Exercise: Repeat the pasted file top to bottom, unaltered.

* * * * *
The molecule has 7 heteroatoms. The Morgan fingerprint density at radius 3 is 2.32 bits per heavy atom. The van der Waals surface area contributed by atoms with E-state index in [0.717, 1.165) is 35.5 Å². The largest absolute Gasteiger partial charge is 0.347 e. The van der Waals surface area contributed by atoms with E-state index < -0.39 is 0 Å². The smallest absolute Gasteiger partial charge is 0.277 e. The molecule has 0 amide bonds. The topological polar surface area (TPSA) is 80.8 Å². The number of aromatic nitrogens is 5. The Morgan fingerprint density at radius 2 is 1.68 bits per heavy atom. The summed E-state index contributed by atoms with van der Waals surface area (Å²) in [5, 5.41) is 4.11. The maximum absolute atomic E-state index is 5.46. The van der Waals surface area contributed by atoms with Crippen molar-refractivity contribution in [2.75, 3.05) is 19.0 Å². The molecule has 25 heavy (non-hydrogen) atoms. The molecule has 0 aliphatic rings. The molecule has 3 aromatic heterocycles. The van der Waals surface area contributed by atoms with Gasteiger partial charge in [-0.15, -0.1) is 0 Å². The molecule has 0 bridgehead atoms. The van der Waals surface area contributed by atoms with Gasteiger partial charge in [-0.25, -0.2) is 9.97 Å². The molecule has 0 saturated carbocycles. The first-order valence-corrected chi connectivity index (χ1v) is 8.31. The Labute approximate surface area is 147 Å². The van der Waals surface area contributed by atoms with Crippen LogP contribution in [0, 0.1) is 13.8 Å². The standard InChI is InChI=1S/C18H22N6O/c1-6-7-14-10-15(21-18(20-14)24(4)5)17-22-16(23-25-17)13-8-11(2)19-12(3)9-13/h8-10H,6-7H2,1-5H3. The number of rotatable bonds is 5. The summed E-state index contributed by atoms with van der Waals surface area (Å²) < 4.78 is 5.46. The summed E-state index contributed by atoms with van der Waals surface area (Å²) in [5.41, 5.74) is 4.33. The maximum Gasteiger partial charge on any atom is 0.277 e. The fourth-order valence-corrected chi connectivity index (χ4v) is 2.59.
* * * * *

The molecule has 7 heteroatoms. The Morgan fingerprint density at radius 3 is 2.32 bits per heavy atom. The van der Waals surface area contributed by atoms with E-state index in [0.717, 1.165) is 35.5 Å². The largest absolute Gasteiger partial charge is 0.347 e. The van der Waals surface area contributed by atoms with E-state index < -0.39 is 0 Å². The smallest absolute Gasteiger partial charge is 0.277 e. The molecule has 0 amide bonds. The topological polar surface area (TPSA) is 80.8 Å². The number of aromatic nitrogens is 5. The Morgan fingerprint density at radius 2 is 1.68 bits per heavy atom. The summed E-state index contributed by atoms with van der Waals surface area (Å²) in [5, 5.41) is 4.11. The maximum absolute atomic E-state index is 5.46. The van der Waals surface area contributed by atoms with Crippen molar-refractivity contribution in [2.75, 3.05) is 19.0 Å². The molecule has 25 heavy (non-hydrogen) atoms. The molecule has 0 aliphatic rings. The molecule has 3 aromatic heterocycles. The van der Waals surface area contributed by atoms with Gasteiger partial charge in [-0.15, -0.1) is 0 Å². The molecule has 0 bridgehead atoms. The van der Waals surface area contributed by atoms with Gasteiger partial charge in [-0.25, -0.2) is 9.97 Å². The molecule has 0 saturated carbocycles. The first-order valence-corrected chi connectivity index (χ1v) is 8.31. The Labute approximate surface area is 147 Å². The van der Waals surface area contributed by atoms with Crippen LogP contribution in [0, 0.1) is 13.8 Å². The standard InChI is InChI=1S/C18H22N6O/c1-6-7-14-10-15(21-18(20-14)24(4)5)17-22-16(23-25-17)13-8-11(2)19-12(3)9-13/h8-10H,6-7H2,1-5H3. The number of rotatable bonds is 5. The summed E-state index contributed by atoms with van der Waals surface area (Å²) < 4.78 is 5.46. The summed E-state index contributed by atoms with van der Waals surface area (Å²) in [5.41, 5.74) is 4.33. The maximum Gasteiger partial charge on any atom is 0.277 e. The fourth-order valence-corrected chi connectivity index (χ4v) is 2.59.